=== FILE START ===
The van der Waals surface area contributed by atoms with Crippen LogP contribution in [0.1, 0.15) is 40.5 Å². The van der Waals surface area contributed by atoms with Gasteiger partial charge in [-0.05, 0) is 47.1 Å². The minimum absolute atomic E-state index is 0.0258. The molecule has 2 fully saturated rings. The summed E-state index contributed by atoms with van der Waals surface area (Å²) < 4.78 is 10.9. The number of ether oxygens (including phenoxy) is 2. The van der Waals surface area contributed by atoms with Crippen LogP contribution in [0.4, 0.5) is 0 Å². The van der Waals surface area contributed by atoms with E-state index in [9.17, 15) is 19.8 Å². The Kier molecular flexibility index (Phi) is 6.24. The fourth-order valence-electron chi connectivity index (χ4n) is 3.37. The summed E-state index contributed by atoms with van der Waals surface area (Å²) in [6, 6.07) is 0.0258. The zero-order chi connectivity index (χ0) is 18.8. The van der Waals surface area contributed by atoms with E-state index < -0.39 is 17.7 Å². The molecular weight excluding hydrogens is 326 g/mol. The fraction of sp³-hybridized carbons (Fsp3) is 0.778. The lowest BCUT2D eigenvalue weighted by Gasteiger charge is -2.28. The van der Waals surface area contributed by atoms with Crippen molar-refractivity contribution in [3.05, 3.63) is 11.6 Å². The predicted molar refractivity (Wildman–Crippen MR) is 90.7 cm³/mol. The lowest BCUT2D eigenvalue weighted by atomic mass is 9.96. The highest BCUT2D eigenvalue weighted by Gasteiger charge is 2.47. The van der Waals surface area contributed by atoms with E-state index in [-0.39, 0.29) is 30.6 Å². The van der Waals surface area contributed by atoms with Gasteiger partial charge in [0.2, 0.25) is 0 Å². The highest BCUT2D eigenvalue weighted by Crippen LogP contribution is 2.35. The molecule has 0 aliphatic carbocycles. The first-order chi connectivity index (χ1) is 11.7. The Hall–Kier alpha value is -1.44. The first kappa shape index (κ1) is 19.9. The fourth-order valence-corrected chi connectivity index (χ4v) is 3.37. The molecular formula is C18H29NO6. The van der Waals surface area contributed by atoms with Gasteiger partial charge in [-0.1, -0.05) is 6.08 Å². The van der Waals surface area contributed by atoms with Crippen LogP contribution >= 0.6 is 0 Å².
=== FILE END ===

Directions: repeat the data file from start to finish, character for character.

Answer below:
The van der Waals surface area contributed by atoms with Crippen LogP contribution in [0.1, 0.15) is 40.5 Å². The van der Waals surface area contributed by atoms with Gasteiger partial charge in [-0.05, 0) is 47.1 Å². The minimum absolute atomic E-state index is 0.0258. The molecule has 2 fully saturated rings. The summed E-state index contributed by atoms with van der Waals surface area (Å²) < 4.78 is 10.9. The number of ether oxygens (including phenoxy) is 2. The van der Waals surface area contributed by atoms with Crippen LogP contribution in [0.4, 0.5) is 0 Å². The van der Waals surface area contributed by atoms with E-state index in [9.17, 15) is 19.8 Å². The Kier molecular flexibility index (Phi) is 6.24. The fourth-order valence-electron chi connectivity index (χ4n) is 3.37. The summed E-state index contributed by atoms with van der Waals surface area (Å²) in [6, 6.07) is 0.0258. The zero-order chi connectivity index (χ0) is 18.8. The van der Waals surface area contributed by atoms with E-state index < -0.39 is 17.7 Å². The molecular weight excluding hydrogens is 326 g/mol. The fraction of sp³-hybridized carbons (Fsp3) is 0.778. The lowest BCUT2D eigenvalue weighted by Gasteiger charge is -2.28. The van der Waals surface area contributed by atoms with Crippen molar-refractivity contribution in [3.05, 3.63) is 11.6 Å². The predicted molar refractivity (Wildman–Crippen MR) is 90.7 cm³/mol. The lowest BCUT2D eigenvalue weighted by atomic mass is 9.96. The highest BCUT2D eigenvalue weighted by Gasteiger charge is 2.47. The van der Waals surface area contributed by atoms with E-state index in [-0.39, 0.29) is 30.6 Å². The van der Waals surface area contributed by atoms with Gasteiger partial charge in [0.2, 0.25) is 0 Å². The highest BCUT2D eigenvalue weighted by Crippen LogP contribution is 2.35. The molecule has 0 aliphatic carbocycles. The first-order chi connectivity index (χ1) is 11.7. The Hall–Kier alpha value is -1.44. The first kappa shape index (κ1) is 19.9. The fourth-order valence-corrected chi connectivity index (χ4v) is 3.37. The molecular formula is C18H29NO6. The van der Waals surface area contributed by atoms with Gasteiger partial charge in [-0.1, -0.05) is 6.08 Å². The van der Waals surface area contributed by atoms with Crippen LogP contribution >= 0.6 is 0 Å².